WEYEMBERGH, A., ” Consequences of Brexit for European Union criminal law”, New Journal of European Criminal Law, vol 8, 2017/03, pp. 284-299.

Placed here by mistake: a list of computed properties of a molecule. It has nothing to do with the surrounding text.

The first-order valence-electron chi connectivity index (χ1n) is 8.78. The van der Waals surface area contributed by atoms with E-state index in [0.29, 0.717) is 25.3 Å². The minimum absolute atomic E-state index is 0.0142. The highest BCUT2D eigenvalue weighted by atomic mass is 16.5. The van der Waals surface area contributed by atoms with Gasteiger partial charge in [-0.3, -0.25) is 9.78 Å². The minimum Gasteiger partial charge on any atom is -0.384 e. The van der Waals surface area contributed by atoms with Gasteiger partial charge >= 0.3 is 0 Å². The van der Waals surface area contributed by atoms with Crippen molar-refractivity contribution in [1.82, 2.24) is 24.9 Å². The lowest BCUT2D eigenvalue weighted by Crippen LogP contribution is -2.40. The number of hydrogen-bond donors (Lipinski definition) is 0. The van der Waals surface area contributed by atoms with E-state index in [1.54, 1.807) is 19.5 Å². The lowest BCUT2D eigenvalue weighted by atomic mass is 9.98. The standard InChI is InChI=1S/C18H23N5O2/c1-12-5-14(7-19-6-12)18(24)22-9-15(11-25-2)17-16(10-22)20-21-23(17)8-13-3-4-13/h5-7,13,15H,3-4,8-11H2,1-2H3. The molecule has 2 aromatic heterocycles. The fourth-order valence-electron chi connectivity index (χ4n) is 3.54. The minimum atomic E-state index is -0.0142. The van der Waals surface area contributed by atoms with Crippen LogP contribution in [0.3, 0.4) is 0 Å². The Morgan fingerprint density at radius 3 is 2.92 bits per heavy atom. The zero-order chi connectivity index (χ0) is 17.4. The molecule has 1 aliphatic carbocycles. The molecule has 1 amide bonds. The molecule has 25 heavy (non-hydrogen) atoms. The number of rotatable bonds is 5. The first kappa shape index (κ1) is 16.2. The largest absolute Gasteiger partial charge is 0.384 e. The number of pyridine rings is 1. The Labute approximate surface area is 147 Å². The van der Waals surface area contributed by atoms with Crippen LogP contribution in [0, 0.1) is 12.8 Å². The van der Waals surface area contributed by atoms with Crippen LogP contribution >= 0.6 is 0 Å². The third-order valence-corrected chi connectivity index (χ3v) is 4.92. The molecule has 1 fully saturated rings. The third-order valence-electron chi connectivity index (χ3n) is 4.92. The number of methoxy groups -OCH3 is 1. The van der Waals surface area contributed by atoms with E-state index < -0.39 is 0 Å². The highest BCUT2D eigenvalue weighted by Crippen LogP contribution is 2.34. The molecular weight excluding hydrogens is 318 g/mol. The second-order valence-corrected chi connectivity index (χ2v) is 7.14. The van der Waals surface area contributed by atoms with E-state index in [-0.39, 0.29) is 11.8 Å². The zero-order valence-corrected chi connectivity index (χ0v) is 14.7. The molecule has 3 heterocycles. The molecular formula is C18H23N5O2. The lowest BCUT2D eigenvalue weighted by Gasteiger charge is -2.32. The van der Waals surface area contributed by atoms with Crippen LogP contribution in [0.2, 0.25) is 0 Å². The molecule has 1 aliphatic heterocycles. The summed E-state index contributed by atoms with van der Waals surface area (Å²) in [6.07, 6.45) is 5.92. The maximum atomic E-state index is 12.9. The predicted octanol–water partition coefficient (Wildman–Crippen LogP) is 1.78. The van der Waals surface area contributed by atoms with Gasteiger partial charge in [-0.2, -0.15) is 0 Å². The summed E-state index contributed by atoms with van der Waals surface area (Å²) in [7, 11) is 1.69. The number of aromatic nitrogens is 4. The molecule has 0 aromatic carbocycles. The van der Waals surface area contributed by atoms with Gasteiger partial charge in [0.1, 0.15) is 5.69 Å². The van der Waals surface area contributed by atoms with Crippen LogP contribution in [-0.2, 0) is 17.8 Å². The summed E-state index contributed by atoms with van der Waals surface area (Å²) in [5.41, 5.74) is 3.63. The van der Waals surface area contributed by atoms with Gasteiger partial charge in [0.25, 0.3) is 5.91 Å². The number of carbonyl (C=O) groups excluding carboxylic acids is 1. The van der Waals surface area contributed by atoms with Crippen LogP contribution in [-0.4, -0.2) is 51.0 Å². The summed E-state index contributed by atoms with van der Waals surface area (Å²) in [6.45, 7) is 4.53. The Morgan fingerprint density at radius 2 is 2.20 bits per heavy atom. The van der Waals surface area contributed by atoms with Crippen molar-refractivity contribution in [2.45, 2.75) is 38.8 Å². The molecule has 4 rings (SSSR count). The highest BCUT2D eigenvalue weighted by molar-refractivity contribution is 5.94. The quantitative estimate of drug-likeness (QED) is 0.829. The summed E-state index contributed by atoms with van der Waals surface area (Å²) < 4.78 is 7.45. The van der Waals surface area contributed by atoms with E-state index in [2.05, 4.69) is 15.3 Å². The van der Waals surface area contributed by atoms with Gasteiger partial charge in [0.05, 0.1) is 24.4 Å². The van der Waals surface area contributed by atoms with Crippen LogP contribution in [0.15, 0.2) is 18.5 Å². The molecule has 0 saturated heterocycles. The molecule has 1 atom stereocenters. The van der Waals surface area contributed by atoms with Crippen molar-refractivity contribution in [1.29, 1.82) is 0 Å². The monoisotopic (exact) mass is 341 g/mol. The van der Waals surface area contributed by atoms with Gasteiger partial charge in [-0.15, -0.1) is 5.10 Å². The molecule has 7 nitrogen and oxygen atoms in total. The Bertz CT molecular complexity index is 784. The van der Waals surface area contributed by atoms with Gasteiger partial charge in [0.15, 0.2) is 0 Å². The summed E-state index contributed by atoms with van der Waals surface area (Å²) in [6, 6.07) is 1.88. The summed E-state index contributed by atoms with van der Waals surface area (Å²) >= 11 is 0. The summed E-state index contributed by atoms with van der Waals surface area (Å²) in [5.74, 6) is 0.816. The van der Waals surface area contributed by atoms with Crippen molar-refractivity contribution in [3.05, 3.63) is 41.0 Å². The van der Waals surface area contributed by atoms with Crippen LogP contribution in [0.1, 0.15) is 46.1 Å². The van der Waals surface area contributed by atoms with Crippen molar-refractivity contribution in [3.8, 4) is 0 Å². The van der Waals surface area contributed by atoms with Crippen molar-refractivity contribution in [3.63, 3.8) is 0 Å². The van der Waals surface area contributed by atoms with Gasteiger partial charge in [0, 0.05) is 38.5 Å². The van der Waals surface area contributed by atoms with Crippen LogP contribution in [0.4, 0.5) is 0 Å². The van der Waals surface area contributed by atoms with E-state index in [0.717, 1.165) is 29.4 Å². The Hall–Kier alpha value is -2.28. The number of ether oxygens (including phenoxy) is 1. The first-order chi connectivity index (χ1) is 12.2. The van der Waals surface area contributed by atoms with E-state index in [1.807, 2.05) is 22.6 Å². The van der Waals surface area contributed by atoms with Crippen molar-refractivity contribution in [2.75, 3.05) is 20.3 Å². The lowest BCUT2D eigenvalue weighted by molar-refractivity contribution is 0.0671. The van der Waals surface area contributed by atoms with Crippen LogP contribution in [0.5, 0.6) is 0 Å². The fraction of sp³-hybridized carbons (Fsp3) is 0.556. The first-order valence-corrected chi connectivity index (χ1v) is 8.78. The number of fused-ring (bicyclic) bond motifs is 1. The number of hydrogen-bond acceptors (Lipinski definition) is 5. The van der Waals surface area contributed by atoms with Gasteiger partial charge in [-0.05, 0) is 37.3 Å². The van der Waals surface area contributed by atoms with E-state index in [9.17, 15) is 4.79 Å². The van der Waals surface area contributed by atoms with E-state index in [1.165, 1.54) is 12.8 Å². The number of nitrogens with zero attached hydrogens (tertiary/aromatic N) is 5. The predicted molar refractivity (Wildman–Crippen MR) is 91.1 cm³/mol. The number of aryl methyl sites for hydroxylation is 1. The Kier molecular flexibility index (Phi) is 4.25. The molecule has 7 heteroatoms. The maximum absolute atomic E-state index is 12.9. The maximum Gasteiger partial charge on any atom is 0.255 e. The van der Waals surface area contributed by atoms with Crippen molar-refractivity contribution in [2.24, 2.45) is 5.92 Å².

The United Kingdom has almost always been a fierce defender of its insularity and its national sovereignty. It has been a fervent advocate of the intergovernmental method and has put up stiff resistance to more integration in the field of police cooperation and judicial cooperation in criminal matters. Since the entry into force of the Treaty of Lisbon and the communitarization of the sector, it has benefited from an exceptional status in the European criminal justice area and from an unusual pick and choose capacity, leading to risks of deep imbalances in the sector. Consequently, the departure of the United Kingdom from the EU could, at first sight, generate a certain amount of relief. However, a deeper analysis about the future of criminal cooperation within the EU without the United Kingdom leads to temper such positive feeling, particularly because of the United Kingdom’s high level of expertise in the field and because of the sensitive questions Brexit raises. One of these is to know what mechanisms will replace the existing ones. Depending on the answer, Brexit might be hard or soft, which will be crucial in terms of maintaining (or not) the effectiveness of the fight against crime and preservation of the superior interest of criminal justice. Another issue is to determine who will negotiate: the EU, the Members States or both? The obvious risk here is that of diluting European criminal law and the danger of some parts of this law being sucked out of the EU’s institutional framework.